Salute to the Burkhardts of Elkridge HOWARD COUNTY

December 24, 1992

Beulah Burkhardt is ill. Cancer has cost her a breast and sh is currently at home and undergoing chemotherapy.

This is sad news under any circumstances. It is even more so because Beulah Burkhardt, along with her husband, Tom, is a giver.

More than a year ago, faced with the possibility of losing their county government jobs, the Burkhardts pledged to do something for the needy if they could only hold on to their own livelihoods. Their wish came true -- they didn't lose their jobs to county cuts -- and they delivered on their promise in a big way.

Every Sunday, the Burkhardts and a small group of volunteers make their way to Baltimore City Hall, where they stand out front and distribute free meals and clothing to the poor and homeless. They have served about 13,300 meals in a little more than a year.

They do it all without public aid, only the help of a handful of people who supply the bread, hot dogs and drinks that they serve.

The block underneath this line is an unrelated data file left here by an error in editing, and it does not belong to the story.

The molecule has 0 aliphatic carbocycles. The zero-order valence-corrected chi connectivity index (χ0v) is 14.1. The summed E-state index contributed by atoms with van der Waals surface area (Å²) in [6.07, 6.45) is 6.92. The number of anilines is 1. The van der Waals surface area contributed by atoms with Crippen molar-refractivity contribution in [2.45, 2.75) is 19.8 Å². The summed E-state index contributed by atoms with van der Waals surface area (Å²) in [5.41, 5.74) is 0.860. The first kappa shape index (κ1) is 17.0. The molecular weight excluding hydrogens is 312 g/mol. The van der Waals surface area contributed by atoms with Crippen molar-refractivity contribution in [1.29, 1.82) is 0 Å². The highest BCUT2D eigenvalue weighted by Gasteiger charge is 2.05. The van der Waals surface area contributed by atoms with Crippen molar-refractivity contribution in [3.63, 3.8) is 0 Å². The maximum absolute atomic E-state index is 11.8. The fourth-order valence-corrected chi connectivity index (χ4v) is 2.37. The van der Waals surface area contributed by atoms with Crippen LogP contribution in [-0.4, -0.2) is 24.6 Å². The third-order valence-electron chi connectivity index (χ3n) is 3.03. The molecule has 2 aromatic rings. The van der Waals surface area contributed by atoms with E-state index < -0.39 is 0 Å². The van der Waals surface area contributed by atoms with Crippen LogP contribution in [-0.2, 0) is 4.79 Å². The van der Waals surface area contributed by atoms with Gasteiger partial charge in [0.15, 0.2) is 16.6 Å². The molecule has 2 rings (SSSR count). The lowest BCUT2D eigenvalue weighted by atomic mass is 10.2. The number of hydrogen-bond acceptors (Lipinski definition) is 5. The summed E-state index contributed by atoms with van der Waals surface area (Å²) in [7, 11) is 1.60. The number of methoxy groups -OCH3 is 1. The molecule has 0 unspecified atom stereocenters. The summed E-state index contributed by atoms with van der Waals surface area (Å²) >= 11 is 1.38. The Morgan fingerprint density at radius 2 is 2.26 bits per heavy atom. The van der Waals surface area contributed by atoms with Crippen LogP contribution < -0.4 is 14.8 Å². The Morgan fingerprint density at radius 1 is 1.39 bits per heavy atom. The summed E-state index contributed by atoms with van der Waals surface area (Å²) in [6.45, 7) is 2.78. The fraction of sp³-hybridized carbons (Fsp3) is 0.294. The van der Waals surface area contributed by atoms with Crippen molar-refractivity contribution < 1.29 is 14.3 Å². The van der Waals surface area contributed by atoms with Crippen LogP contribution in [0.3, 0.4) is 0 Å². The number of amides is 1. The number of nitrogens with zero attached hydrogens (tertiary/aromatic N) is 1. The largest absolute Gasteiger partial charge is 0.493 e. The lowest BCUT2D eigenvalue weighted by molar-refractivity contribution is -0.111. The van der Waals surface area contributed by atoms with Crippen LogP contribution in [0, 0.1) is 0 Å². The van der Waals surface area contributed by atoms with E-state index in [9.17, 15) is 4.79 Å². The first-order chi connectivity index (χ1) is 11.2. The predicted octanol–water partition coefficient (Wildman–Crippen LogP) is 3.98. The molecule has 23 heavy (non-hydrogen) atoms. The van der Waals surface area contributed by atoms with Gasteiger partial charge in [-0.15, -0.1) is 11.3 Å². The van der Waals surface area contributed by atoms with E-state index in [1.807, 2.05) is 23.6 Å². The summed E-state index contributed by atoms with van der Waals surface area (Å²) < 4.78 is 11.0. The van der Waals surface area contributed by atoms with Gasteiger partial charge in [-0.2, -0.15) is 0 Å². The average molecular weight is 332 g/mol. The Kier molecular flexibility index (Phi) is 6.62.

The Burkhardts are simple people, living in Elkridge. He is a water meter repairman. She is an administrative aid. Their salaries are meager. Their hearts are enormous and giving.

Even when Mrs. Burkhardt was diagnosed with cancer last July, they continued to give to those they considered less fortunate, who line up by the hundreds each week for sustenance.

"It's a shame more people don't do this," Mrs. Burkhardt said. "It's a shame we have to do it at all."

We agree. As Bea Gaddy, Baltimore's best-known care giver, said, "We couldn't overlap if we had 50 people giving away food."

Unfortunately, there are not enough people like the Burkhardts and Bea Gaddy. Yes, most of us who are free from want donate old clothes and canned goods occasionally. But it takes a much greater sacrifice of time and energy to work the front lines, the soup kitchens and streets of the city. That's where the real impact is made, on a cold Sunday morning, stuffing frankfurter rolls and passing out plates.

During this holiday season, we rightly salute all of the people who, like Tom and Beulah Burkhardt, work the front lines in the war against hunger. Perhaps in the New Year, more of us will consider doing the same.

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